Study: Opioid-Related Deaths Decrease after Colorado Legalization

According to a study published in the American Journal of Public Health, cannabis legalization in Colorado has led to a 6.5 percent decrease in opioid-related deaths, equaling .7 percent decrease in opioid deaths per month.

“This reduction represents a reversal of the upward trend in opioid-related deaths in Colorado,” the authors wrote concluded in the study titled “Recreational Cannabis Legalization and Opioid-Related Deaths in Colorado 2000-2015,” published in the American Journal of Public Health, and online Oct. 11.

According to a Washington Post outline of the study, the researchers examined opioid-related death trends before and after Colorado’s adult-use laws took effect, attempting to isolate medical from recreational markets by comparing Colorado to Nevada, which did not allow adult-use cannabis use in 2014, as Colorado did. The team purports a 95 percent confidence level.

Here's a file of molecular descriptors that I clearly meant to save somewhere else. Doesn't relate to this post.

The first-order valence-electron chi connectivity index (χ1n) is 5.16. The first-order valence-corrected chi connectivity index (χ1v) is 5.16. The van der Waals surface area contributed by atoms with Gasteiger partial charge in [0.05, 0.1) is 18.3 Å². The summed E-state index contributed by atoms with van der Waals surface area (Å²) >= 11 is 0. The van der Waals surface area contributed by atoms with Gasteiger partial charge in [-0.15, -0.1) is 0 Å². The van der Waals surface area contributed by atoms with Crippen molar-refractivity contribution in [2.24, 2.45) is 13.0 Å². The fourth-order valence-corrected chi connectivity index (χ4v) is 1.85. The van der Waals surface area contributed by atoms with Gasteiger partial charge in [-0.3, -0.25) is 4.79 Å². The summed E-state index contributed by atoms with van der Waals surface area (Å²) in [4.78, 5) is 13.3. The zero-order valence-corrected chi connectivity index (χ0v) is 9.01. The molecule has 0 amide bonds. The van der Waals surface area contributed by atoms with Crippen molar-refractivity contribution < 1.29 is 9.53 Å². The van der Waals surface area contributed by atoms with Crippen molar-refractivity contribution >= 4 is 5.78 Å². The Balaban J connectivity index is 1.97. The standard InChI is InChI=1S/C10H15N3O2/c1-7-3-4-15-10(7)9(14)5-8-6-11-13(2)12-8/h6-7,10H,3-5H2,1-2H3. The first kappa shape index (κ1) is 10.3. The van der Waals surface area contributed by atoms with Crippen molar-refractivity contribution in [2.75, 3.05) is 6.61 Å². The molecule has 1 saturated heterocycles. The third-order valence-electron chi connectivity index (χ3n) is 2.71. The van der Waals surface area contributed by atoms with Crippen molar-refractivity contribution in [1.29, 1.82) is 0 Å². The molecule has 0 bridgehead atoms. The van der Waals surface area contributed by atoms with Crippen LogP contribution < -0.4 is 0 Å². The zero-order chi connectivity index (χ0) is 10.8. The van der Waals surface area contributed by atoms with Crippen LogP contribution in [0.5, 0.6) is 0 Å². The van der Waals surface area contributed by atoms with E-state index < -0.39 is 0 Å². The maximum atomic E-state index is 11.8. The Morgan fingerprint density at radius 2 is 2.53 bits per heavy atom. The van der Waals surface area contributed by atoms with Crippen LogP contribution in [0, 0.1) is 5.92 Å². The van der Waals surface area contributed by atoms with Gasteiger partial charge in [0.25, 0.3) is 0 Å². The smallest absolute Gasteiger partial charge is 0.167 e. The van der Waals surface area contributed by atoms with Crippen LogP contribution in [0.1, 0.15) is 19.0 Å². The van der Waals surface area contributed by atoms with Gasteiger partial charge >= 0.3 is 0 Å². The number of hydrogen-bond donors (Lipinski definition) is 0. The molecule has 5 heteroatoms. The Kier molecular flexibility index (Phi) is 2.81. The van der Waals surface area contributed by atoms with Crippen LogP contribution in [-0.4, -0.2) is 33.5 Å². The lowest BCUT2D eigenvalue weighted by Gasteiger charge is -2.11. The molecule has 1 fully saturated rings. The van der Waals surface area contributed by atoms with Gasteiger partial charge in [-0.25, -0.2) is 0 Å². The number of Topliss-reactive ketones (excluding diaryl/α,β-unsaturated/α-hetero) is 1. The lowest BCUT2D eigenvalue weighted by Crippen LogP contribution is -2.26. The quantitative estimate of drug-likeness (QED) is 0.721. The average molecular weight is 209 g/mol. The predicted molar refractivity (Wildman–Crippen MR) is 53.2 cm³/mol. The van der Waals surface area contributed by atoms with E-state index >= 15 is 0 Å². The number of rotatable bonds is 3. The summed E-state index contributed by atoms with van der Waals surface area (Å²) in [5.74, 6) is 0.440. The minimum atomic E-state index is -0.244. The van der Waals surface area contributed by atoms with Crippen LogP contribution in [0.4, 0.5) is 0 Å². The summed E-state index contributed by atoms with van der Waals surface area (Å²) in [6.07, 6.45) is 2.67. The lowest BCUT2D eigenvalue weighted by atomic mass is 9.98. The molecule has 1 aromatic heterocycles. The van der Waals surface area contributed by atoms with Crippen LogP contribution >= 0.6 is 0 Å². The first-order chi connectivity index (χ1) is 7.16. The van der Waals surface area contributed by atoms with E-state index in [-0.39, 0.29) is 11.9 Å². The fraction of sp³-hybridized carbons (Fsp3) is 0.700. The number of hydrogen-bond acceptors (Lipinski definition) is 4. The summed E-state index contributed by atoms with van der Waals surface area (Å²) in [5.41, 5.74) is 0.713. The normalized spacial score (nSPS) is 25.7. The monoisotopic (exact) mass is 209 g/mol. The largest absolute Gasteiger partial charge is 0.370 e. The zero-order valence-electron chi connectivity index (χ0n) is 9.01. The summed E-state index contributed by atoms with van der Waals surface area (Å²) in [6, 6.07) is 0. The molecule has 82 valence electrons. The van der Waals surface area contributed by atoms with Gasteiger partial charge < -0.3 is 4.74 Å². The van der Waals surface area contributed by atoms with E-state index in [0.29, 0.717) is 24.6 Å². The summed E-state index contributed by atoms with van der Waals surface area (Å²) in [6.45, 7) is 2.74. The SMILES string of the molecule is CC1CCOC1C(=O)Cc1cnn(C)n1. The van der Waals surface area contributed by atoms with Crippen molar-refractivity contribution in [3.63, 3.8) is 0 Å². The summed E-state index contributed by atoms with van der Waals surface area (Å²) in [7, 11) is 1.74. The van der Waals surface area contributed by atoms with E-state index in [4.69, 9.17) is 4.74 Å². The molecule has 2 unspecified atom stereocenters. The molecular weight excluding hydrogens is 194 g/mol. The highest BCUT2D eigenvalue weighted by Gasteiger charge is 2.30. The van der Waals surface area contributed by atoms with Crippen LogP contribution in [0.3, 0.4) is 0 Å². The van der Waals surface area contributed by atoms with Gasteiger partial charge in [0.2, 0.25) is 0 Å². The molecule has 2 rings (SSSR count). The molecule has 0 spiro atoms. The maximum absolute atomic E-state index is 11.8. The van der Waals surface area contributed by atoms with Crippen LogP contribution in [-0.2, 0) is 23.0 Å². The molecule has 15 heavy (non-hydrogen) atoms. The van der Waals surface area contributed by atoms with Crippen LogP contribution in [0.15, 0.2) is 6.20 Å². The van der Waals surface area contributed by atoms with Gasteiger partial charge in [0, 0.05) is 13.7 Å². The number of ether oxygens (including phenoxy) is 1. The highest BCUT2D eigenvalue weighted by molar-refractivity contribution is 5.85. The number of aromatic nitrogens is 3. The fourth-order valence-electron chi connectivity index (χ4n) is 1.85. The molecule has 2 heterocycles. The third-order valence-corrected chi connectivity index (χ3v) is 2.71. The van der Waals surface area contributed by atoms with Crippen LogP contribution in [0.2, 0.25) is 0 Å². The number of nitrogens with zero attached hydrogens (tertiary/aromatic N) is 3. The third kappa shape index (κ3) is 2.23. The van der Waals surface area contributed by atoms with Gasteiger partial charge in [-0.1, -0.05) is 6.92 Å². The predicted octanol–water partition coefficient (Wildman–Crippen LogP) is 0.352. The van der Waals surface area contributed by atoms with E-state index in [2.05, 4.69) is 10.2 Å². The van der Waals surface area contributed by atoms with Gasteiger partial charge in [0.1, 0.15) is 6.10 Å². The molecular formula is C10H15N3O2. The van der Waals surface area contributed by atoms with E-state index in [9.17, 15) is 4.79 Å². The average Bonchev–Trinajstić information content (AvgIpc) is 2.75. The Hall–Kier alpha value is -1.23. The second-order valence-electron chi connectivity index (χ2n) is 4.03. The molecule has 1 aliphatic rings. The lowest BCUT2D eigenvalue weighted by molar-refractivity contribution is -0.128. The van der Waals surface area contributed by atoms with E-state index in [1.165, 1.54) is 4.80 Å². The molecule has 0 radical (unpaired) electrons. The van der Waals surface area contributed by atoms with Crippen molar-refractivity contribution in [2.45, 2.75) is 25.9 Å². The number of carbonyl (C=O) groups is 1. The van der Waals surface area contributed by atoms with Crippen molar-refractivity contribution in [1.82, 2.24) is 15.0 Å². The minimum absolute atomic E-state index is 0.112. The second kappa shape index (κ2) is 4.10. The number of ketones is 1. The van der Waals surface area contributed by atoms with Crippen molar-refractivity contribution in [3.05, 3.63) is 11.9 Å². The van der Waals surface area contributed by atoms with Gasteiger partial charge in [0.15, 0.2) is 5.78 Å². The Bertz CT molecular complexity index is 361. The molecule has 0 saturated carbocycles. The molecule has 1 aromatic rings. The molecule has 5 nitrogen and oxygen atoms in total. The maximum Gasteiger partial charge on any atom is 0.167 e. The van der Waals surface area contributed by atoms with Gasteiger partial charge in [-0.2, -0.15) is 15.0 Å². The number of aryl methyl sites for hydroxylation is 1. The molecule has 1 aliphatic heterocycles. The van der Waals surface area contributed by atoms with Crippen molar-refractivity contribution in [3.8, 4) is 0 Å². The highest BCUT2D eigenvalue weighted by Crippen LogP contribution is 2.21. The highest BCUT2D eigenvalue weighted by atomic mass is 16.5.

The study is the latest to support numerous others finding cannabis could be used as an exit drug for opioid use disorders. A HelloMD and University of California Berkeley survey of nearly 3,000 patients earlier this year found 97 percent of participants agreed that they could decrease their opioid use when using cannabis. A University of British Columbia and University of Victoria study published in February found 30 percent of medical cannabis patients were using cannabis instead of opioid-based prescriptions. In May, the National Institute on Drug Abuse, a division of the National Institutes of Health updated their website to reflect NIDA research reflecting correlations “between marijuana legalization and adverse outcomes associated with prescription opioids” which found that states with legal cannabis access see lower levels of opioid prescribing, non-medical opioid use, and less opioid-associated hospital admissions.

“Notably, the reduction in deaths was present only in states with dispensaries (not just medical marijuana laws) and was greater in states with active dispensaries,” the new section states. “Though none of these studies are definitive, they cumulatively suggest that medical marijuana products may have a role in reducing the use of opioids needed to control pain. More research is needed to investigate this possibility.”

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